Coming Into Focus
It has been almost a year since I began my conversation with you. Trying to avoid a cliché festival about how time flies, I stopped to really think about the evolution and change that we have experienced.
When I became executive director last year, even after being part of the Art Center for six years prior, I still felt like I had jumped aboard a moving train. No injuries incurred, but there was also no stopping at the station for an orderly “All aboard.” We were on the move, and I had to step up.
Weeks became months as our range broadened and our reputation deepened. The more visible we became, the more was expected of us. We increased the number and types of classes for every age, we added teachers to our outstanding faculty, and we expanded our community outreach, resulting in the largest and most well-rounded, multi-genre artistic programming on the Western Slope. It all came into focus.
When you have the talented singer/pianist Brad Vierheller as part of the Art Center faculty, you know you have a gold mine of ideas just for the asking. Brad’s latest, greatest is the NoName Chorale.
Brad has been teaching voice and piano both at the Center and at our Fine Arts Friday classes at Two Rivers Community School.
“I absolutely love it, all and the kids are amazing, but I thought it was time to create a class for adults that would be exciting and great fun,” he said. “This is a class for everyone, 16 years and over. Our first class will be Sunday, September 13 from 6:30 to 8 and most every Sunday through spring. We’ll be singing Broadway musical numbers, classics like Die Fledermaus and holiday music with caroling, and that’s just for starters. The Center is offering a $5 drop-in fee for September and October, so there no excuse for not joining us!”
Figure Drawing, Seasonal Art and Upcycle Art
Our newest faculty member is artist Alyssa Kirstein. Alyssa will be teaching figure drawing at the Annex and seasonal art and upcycle art at the Center, and she brings a new approach and an ancient philosophy:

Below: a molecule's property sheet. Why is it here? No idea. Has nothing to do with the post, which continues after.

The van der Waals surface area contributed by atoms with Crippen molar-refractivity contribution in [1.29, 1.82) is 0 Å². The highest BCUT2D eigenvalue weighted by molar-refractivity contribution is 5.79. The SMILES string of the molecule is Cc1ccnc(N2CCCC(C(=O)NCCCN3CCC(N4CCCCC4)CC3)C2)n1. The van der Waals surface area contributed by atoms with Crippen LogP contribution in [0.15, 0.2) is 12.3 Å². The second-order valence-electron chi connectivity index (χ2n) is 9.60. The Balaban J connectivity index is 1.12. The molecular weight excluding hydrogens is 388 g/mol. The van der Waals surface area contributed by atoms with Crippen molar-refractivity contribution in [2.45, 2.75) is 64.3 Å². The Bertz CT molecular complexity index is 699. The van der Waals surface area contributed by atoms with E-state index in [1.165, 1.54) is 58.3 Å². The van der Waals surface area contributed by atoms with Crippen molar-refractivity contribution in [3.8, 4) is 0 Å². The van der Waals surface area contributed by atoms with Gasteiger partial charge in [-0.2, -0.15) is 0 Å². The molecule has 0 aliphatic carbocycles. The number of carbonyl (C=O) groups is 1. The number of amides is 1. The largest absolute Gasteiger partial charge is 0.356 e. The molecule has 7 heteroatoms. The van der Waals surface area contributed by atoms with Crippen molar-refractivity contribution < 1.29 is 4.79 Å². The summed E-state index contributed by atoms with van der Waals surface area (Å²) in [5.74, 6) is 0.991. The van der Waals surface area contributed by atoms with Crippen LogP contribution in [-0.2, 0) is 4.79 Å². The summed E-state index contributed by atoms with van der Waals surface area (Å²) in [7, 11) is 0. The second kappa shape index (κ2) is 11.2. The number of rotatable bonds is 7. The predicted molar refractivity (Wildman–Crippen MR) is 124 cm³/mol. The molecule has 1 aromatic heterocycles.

“I recently graduated from Willamette University with a degree in studio art,” she said. “My artistic focus is Eco-art and creating pieces that serve our environment in a specific way primarily through sculpture. My artwork often contains elements or symbols of nature mingled with human emotion and plays with the darkness of human impact and the uniqueness of saving an ecosystem using art.
“My classes will focus on using natural elements to create works of art, the freedom of land art and using recycled materials to reduce waste and lessen the demand for new art supplies.
“My seasonal art class will be a sculpture and mixed media class in which the projects and materials will change with the season. We will use mostly natural materials, and our main goal will be to make land art — think Andy Goldsworthy, an artist famous for his wonderful rock, leaf and stick sculptures.
“The upcycle class will use discarded, found and recycled materials to make something new. We will focus on using items that would otherwise be thrown away and turn them into surprising pieces of art and furniture.
“Figure drawing will focus on learning technical drawing skills and applying them using charcoal, graphite, watercolor and ink to draw live models.
“I hope to someday find a way in which to make my eco-sculptures useful to the world and continue to make environmentally focused artwork.”
New Dreams, New Ideas
It all starts next Tuesday, Sept. 8, when the Art Center begins our fall/spring semester. Visit our website at glenwoodarts.org, and learn what is waiting for you, your family and your friends. Register. Renew. Restore.
“The future belongs to those who believe in the beauty of their dreams.”
– Eleanor Roosevelt
Christina Brusig is the executive director of the Glenwood Springs Center of the Arts. She can be reached at email@example.com.
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